In Her Hands 2022 Movie Review Poster Trailer Online
At 26 Zarifa Ghafari was the youngest female mayor in Afghanistan. “Men had their chance for 50 years,” she says “and what did they achieve? Nothing!” This riveting and extensive documentary follows Zarifa for two years up to and including the fall of Kabul to the Taliban. With snow-capped mountains in the distance, her bodyguard with one hand on a steering wheel and the other on a rifle, the city lights of Kabul at night, and in the shadow of a gigantic ferris wheel, Zarifa is talkative, active, and buoyant even as she faces ceaseless turmoil and threats of harm to herself and her family.
In Her Hands is an emotional roller coaster that delves into seriously disturbing territory at times. Dead and maimed little girls in school are shown, the victims of an intentional Taliban attack, and a woman being forced to her knees in the center of a full stadium and executed for show. “We will witness these horrors again,” says Zarifa. There are moments of happiness as well as horror, including a picture of Zarifa smiling and resting her head on her dad’s shoulder.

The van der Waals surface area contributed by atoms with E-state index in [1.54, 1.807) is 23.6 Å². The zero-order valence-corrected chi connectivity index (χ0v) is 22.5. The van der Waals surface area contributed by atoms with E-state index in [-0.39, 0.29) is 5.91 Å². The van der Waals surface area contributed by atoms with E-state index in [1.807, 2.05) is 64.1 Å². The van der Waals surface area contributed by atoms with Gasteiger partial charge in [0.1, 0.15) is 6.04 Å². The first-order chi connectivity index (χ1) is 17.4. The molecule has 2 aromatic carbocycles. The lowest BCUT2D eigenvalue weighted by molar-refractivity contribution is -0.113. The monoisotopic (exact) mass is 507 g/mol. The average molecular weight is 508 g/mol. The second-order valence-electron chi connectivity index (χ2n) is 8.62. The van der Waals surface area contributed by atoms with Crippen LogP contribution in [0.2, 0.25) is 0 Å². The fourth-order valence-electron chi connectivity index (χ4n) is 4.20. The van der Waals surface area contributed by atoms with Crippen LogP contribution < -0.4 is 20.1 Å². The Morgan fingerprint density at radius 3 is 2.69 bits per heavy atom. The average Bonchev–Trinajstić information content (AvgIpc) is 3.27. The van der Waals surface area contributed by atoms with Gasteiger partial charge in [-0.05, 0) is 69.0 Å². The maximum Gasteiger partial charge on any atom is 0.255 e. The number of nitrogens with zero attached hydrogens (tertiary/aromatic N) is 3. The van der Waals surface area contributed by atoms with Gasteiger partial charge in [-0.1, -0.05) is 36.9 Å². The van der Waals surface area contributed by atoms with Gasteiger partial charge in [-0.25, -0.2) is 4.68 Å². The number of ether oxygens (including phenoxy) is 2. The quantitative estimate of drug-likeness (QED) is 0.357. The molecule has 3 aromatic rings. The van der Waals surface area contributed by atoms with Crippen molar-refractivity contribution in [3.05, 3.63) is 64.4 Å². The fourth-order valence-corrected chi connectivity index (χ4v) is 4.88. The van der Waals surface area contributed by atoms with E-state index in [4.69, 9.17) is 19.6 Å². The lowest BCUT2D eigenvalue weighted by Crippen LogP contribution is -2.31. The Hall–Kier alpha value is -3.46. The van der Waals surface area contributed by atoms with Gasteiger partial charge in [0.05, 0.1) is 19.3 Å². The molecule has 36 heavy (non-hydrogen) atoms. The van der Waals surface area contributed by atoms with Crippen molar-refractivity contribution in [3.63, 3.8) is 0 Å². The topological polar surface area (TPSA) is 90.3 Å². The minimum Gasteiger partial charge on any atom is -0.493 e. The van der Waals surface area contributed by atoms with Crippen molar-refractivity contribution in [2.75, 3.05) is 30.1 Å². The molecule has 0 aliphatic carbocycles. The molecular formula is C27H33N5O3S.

One reason that In Her Hands is so fascinating is that it covers real and interesting people who shed light on why Afghanistan is such a disaster. “Politicians begged for money from the world,” said Zarifa “and they put it in their own pockets.” People support the Taliban because of these corrupt and greedy people who, like the Taliban, misled Afghans.
Massoum, Zarifa’s bodyguard, and Musafer, a commander in the Taliban, are featured in the film along with Zarifa. “I will kill people until they believe,” says Musafer. He seems nice.
Zarifa was present at this Toronto International Film Festival screening. She was every bit as captivating and energizing in person as she was in the film. She wrote a new book that will be released soon. “Speak up for the girls of Afghanistan” she urged the audience, “and keep those left behind in your hearts.”